Review – share your reflection with your coach so they can add time-stamped comments to give you contextualised feedback. If you only want to share part of your reflection with your coach, you can use the video editing tool.

10 areas of coaching you’ll see improve with video

  1. Trust – before getting started, coach and teacher can swap a lesson recording and pick out three positive aspects of each other’s practice.
  2. Confidence – seeing the positive aspects of teaching and learning in action and recognising the good decisions that resulted in positive outcomes will help motivate the teacher.
  3. Feedback – feedback can be time-stamped to critical moments, making it contextualised and turning the lesson into a reusable, multi-dimensional, and objective resource.
  4. Strategies – consider the effectiveness of student and teacher questioning by watching it as it happened.
  5. Visual evidence – watch how the teacher and students move around the classroom to see how they interact with their physical environment and with each other: is the lesson inclusive?
  6. Critical incidents – replay both successful and unsuccessful critical incidents to look at them from different perspectives to pick out the actions or triggers that led to the incident.
  7. Learning behaviors – examine students’ learning behaviors and identify patterns, triggers, and outcomes. This will make reasons for progress and slow progress clearer.
  8. Lesson features – identify the key parts of a lesson and how much time is spent on each section. Discuss how each section is related to the expected lesson outcomes.
  9. New ideas – with the ability to see their teaching in action, the teacher can identify areas where they’d like to improve and implement changes in the very next lesson.
  10. Goals – in a coaching session, there should be a gradual shift towards the teacher setting their own objectives and taking a lead on analysis, perhaps with different foci than emphasised by the coach.

4. Live remote coaching

Some video systems like IRIS Connect can enable live remote coaching. Live remote coaching (‘in-ear’) involves the teacher wearing an earpiece and being coached by someone who is not in the classroom (and may even be in a remote location). The coach, with permission from the teacher, can observe the classroom via a live video link and make suggestions to the teacher in real-time. 

The pupils cannot hear the suggestions, although they will have been told this process is taking place. Both video and audio can be recorded and securely uploaded to the IRIS Connect cloud-based platform and annotated with written comments for later discussion. 

Live remote coaching is a high impact, accelerated professional development process: “The lasting benefits of (live remote) coaching are immeasurable, not only to the teachers who are coached, but also to their students. Quantitative and qualitative data confirms that teacher’s instructional effectiveness improves after coaching sessions. More importantly, her students’ skills increased.” – Marcia Rock in ‘The Power of Virtual Coaching’.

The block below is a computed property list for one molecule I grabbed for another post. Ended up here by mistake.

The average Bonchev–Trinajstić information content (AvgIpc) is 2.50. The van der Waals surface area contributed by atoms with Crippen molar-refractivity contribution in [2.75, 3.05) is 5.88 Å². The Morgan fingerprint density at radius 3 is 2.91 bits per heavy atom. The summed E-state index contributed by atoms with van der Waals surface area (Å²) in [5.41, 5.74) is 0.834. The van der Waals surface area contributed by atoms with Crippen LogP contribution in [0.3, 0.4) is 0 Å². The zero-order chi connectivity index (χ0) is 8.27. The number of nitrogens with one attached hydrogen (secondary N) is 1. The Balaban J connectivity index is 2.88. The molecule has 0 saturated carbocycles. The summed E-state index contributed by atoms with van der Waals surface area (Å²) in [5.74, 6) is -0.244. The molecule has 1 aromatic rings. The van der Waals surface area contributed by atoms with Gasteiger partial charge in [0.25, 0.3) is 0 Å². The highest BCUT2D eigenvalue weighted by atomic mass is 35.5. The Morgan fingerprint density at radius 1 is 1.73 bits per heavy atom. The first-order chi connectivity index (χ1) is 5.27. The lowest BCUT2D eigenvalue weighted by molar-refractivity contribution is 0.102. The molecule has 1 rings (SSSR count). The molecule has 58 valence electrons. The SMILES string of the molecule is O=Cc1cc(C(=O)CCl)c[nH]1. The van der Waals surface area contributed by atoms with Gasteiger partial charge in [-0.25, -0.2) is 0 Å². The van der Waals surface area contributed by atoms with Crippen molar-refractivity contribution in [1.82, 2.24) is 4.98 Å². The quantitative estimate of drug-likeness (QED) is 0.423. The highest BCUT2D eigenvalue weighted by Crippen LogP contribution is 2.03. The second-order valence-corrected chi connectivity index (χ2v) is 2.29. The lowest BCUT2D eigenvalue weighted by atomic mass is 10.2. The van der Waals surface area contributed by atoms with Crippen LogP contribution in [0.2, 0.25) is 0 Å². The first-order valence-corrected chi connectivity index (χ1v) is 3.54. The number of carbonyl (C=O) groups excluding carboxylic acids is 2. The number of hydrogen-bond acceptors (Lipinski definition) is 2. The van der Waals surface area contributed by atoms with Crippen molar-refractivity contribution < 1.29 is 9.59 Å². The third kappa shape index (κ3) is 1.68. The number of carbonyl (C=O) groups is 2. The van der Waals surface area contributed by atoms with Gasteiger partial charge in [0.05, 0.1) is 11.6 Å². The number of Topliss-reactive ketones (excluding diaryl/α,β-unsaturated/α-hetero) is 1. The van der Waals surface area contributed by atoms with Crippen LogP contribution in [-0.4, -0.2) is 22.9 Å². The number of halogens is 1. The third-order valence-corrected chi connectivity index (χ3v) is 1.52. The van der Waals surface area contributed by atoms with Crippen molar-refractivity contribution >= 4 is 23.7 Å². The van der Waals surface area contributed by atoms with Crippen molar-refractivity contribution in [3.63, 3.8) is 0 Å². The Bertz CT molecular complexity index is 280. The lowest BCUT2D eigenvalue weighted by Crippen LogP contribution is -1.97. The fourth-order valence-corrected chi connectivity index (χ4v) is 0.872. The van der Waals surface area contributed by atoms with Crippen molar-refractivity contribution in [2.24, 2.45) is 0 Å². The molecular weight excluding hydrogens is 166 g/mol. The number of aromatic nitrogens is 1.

Live remote coaching for performance improvement can be traced back to the 1950s. Nowadays, it’s vital to live TV, live sports coaching, and is used within the security and public protection services. A substantial body of research has also shown that it has a dramatic impact on teacher learning as well.

7 reasons to try live remote coaching

  1. To make improvements in the very same lesson. Immediate feedback is crucial (Anderson 2008) because memory fades and written notes lose their power out of context. Think of learning to drive; the instructor’s comments and warnings are in the moment as they wouldn’t have the same impact if they were given in written note form at the end of the lesson.
  2. To easily notice when students aren’t engaged. A live coach acts as a second pair of eyes in the classroom.
  3. So that advice can be requested, and feedback clarified immediately. Thanks to the two way dialogue between the coach and the teacher.
  4. For a confidence boost. The coach can also offer feedback to the teacher when they are doing something well; the teacher may find it reassuring that the coach is there to support them and feel more confident as a result.
  5. To identify, celebrate and share real examples of effective practice. Using video means that a lesson is recorded. With the teacher’s permission, it can then become a community resource, perhaps an example of best practice that can be shared with other teachers and re-watched time and time again.
  6. To promote greater teacher engagement with professional learning. The session could be carried out in a way that makes the teacher feel empowered and in control. The coach is there to support the teacher; the teacher remains in control of their own practice and professional learning.
  7. So, a session can take place even if the coach is in a different geographical location. A live remote coaching session can go ahead with the coach located in a different room, town or country.

How IRIS Connect can help you coach your teachers

IRIS Connect enables your teachers to record video and audio of as many of their lessons as they like and automatically uploads them securely to their private account on the cloud platform. From there, they can reflect on their practice and share the whole lesson or certain parts of it with a coach or fellow teacher to collect valuable time-stamped comments to give them contextualised feedback. With the GoLive feature, you’re also able to conduct a live remote coaching (‘in-ear’) session, without disturbing classroom dynamics.

And if you need coaching support that goes beyond the use of our platform, let us know! We can also provide you with valuable resources and contacts to highly trained professional development consultants.

Interested to find out more? Get in touch.